1. Selling Your Home: If you decide to sell your home, the process is straightforward. The sale proceeds are used to repay the reverse mortgage balance. Any remaining funds after the loan is settled belong to you, providing a financial cushion for your next residence or other needs.
2. Relocating to Another Principal Residence: If your move involves establishing a new principal residence, you can transfer your reverse mortgage to the new property. This ensures you continue to enjoy the benefits of the loan without disruption, allowing you to access the equity in your new home.
3. Temporary Absences: Some reverse mortgage lenders permit temporary absences from your primary residence, typically up to 12 months. This can be beneficial for extended vacations or medical reasons. However, communication with your lender is crucial to ensure compliance with their policies.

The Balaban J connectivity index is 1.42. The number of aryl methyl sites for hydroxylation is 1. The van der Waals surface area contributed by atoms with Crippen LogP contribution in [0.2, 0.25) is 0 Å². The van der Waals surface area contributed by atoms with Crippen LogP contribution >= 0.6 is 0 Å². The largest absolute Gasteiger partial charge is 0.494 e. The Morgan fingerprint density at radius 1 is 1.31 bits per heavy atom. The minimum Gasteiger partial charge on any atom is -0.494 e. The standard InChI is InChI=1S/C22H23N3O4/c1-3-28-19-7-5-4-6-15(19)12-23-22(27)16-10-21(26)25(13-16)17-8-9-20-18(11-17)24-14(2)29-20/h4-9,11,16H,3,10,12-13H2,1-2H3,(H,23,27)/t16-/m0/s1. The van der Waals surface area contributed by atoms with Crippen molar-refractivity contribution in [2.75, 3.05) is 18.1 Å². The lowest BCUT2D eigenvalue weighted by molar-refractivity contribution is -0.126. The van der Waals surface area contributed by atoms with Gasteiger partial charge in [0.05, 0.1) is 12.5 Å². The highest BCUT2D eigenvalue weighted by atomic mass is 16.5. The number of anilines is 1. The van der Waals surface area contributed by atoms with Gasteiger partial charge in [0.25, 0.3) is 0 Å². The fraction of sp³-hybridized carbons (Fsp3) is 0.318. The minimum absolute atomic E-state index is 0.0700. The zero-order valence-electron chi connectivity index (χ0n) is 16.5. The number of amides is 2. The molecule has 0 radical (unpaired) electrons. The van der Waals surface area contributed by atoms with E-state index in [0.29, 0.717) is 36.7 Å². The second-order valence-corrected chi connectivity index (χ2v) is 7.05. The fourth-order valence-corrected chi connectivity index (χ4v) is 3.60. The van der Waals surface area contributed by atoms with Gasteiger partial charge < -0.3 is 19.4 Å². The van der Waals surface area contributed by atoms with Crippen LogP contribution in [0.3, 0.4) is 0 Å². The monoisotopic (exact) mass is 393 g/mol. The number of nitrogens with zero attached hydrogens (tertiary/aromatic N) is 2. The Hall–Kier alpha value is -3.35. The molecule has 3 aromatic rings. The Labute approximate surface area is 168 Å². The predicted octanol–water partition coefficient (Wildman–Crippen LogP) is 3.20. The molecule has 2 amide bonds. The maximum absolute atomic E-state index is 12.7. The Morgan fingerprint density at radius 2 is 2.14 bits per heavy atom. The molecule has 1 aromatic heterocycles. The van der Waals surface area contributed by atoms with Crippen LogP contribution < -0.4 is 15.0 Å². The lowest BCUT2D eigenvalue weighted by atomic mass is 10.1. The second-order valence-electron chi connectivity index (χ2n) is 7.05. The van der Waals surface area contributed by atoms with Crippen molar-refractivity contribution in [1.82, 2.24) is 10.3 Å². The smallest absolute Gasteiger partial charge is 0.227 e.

4. Loan Payoff: Should you decide not to transfer the reverse mortgage to your new home, the loan must be repaid. This can be done through various means, such as personal funds or other financing options. Understanding your repayment obligations is essential to plan your move effectively.
5. Financial Counseling: Throughout the moving process, consider seeking financial counseling, especially if your circumstances involve changes in income, expenses, or housing. Professional guidance can help you make informed decisions and navigate the complexities of relocating with a reverse mortgage.